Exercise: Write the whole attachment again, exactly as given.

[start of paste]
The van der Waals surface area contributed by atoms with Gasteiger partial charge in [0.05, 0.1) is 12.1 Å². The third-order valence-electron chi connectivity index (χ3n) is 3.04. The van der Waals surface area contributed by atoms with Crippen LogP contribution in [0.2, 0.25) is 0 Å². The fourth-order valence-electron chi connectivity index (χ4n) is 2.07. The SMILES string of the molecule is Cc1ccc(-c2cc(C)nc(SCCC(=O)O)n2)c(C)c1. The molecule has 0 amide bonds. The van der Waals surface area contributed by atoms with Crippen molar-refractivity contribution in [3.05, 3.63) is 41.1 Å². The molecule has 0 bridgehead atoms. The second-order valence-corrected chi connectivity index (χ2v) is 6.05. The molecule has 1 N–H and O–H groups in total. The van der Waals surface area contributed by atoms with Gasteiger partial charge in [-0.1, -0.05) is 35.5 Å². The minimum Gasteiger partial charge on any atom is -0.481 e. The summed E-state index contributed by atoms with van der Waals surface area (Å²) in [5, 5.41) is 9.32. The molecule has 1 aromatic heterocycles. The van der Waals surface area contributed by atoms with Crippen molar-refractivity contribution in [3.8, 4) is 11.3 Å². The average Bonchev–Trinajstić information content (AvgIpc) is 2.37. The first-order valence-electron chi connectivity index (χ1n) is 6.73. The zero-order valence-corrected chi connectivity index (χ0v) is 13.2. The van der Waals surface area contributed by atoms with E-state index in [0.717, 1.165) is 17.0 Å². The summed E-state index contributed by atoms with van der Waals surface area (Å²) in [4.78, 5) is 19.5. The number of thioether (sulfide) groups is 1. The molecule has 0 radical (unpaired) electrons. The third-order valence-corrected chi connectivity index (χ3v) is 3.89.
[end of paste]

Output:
The van der Waals surface area contributed by atoms with Gasteiger partial charge in [0.05, 0.1) is 12.1 Å². The third-order valence-electron chi connectivity index (χ3n) is 3.04. The van der Waals surface area contributed by atoms with Crippen LogP contribution in [0.2, 0.25) is 0 Å². The fourth-order valence-electron chi connectivity index (χ4n) is 2.07. The SMILES string of the molecule is Cc1ccc(-c2cc(C)nc(SCCC(=O)O)n2)c(C)c1. The molecule has 0 amide bonds. The van der Waals surface area contributed by atoms with Crippen molar-refractivity contribution in [3.05, 3.63) is 41.1 Å². The molecule has 0 bridgehead atoms. The second-order valence-corrected chi connectivity index (χ2v) is 6.05. The molecule has 1 N–H and O–H groups in total. The van der Waals surface area contributed by atoms with Gasteiger partial charge in [-0.1, -0.05) is 35.5 Å². The minimum Gasteiger partial charge on any atom is -0.481 e. The summed E-state index contributed by atoms with van der Waals surface area (Å²) in [5, 5.41) is 9.32. The molecule has 1 aromatic heterocycles. The van der Waals surface area contributed by atoms with Crippen molar-refractivity contribution in [3.8, 4) is 11.3 Å². The average Bonchev–Trinajstić information content (AvgIpc) is 2.37. The first-order valence-electron chi connectivity index (χ1n) is 6.73. The zero-order valence-corrected chi connectivity index (χ0v) is 13.2. The van der Waals surface area contributed by atoms with E-state index in [0.717, 1.165) is 17.0 Å². The summed E-state index contributed by atoms with van der Waals surface area (Å²) in [4.78, 5) is 19.5. The number of thioether (sulfide) groups is 1. The molecule has 0 radical (unpaired) electrons. The third-order valence-corrected chi connectivity index (χ3v) is 3.89.